Bonus Points: DVD Reviews
A 'Jaws' That Lacks Bite
Monday, June 13, 2005; 1:29 PM
"Jaws: 30th Anniversary Edition" (List price: $22.98)
Release Date: June 14
Thirty years ago, a shark with a killer theme song changed the American cinematic landscape forever.
"Jaws" was released in June of 1975 and quickly went from mere movie to full-blown phenomenon. It not only launched the career of Steven Spielberg, but also was the first film to earn (and eventually surpass) $100 million at the box office, spawning the concept of the summer blockbuster as we now know it. In fact, Darth Vader might never have existed if it weren't for that 25-foot fish with the voracious appetite.
Given all of that, you'd think Universal would have packed a little more meat on its 30th anniversary DVD of "Jaws." Unfortunately -- apart from a nine-minute 1974 featurette, a lengthy documentary that's already appeared in various forms on previous "Jaws" releases and an attractive commemorative booklet -- there's not much to recommend about this two-disc set.
The best part of the DVD is its audio: In Dolby 5.1 surround sound, John Williams's spooky under-the-sea score sounds all the more ominous. The movie, on the other hand, looks decent but could have been sharper had it been remastered. As it is, the occasional spots and flecks may be noticeable, particularly to widescreen TV viewers.
But the biggest disappointment is the extras, which appear to have been tossed together like a plate of stale leftovers. The two-hour "Making of 'Jaws'" is mildly interesting, if one can forget that all of it appeared on the 1997 "Jaws" laserdisc and portions were featured on the 25th anniversary DVD release. And if the 13 minutes of deleted scenes and outtakes look familiar, they should: Those also showed up on the 2000 DVD. There is no commentary track (as is the case on virtually every Spielberg DVD) and no newly produced featurette to savor. Given the signifance of the anniversary, not to mention the movie, a look at the overall "Jaws" phenomenon -- including more on its pop culture impact and the increasingly shlocky sequels that followed it -- seems long overdue. Perhaps they're saving that for the 35th anniversary edition.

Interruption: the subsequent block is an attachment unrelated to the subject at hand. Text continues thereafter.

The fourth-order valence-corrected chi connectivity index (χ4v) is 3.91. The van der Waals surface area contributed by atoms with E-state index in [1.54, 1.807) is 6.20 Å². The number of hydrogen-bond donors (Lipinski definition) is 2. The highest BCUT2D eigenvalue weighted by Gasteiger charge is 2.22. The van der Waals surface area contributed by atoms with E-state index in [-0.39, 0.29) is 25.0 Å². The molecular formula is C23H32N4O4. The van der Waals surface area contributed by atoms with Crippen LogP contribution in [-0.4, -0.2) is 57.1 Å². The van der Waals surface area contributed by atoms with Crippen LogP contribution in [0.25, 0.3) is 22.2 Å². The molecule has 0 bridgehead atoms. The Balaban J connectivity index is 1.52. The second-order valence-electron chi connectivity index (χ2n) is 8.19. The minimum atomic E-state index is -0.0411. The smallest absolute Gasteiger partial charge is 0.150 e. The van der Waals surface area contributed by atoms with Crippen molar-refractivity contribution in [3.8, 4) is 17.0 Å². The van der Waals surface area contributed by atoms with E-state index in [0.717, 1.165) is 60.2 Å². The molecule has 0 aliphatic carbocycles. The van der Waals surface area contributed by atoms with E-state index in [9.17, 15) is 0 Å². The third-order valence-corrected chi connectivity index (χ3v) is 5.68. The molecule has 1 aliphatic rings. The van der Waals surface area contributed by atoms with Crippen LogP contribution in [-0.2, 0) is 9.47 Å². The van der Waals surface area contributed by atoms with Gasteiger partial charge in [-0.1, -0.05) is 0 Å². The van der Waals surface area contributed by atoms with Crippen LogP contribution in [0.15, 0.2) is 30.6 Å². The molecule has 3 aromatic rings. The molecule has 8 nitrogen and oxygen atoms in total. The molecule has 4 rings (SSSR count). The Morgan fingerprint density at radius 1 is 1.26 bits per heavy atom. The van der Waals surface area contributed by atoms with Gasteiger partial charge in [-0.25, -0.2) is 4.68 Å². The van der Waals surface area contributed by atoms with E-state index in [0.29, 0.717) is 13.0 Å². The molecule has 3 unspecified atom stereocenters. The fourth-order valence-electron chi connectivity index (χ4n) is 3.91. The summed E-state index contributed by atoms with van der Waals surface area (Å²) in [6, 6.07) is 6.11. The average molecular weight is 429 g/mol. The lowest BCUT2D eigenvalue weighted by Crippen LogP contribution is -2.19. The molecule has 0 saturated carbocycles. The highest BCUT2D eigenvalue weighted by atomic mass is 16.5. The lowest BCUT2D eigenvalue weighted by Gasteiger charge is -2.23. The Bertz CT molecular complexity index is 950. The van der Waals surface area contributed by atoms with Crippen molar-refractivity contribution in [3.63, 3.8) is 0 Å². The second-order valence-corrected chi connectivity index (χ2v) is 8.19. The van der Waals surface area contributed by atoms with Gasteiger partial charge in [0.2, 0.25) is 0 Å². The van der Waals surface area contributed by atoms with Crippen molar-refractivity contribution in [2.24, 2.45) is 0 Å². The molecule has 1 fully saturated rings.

Of course, if you're dying to own a copy of "Jaws," you'll probably be satisfied enough. But you'll probably hope that a better version of this shark shocker -- one with fabulous features like those that accompanied last year's "Star Wars" trilogy -- will swim onto shelves eventually.
Best Spielberg Bonus Point: "From the Set," the 1974 featurette hosted by Brit Iain Johnstone, provides a semi-entertaining peek at a super-young Spielberg at work on the water. During an interview conducted between takes, the director offers this nugget of wisdom about his casting choices: "I like people who are outspoken and very large, so I can bring them down to life level." So that explains why he works with notorious sofa-jumper Tom Cruise.
Most Interesting Bonus Point: If you've never seen the "Making of 'Jaws'," it's worth a look. You'll hear all the usual stories about the movie (the mechanical shark didn't work, cast and crew members got seasick, etc.), but some more-obscure nuggets -- like the fact that the shark's first victim (played by Susan Backlinie) is pulled underwater by Spielberg himself -- are shared as well. Those make this a worthwhile, if out of date, doc.
If you have feedback about "Bonus Points" or want to suggest a DVD for review, e-mail Jen Chaney.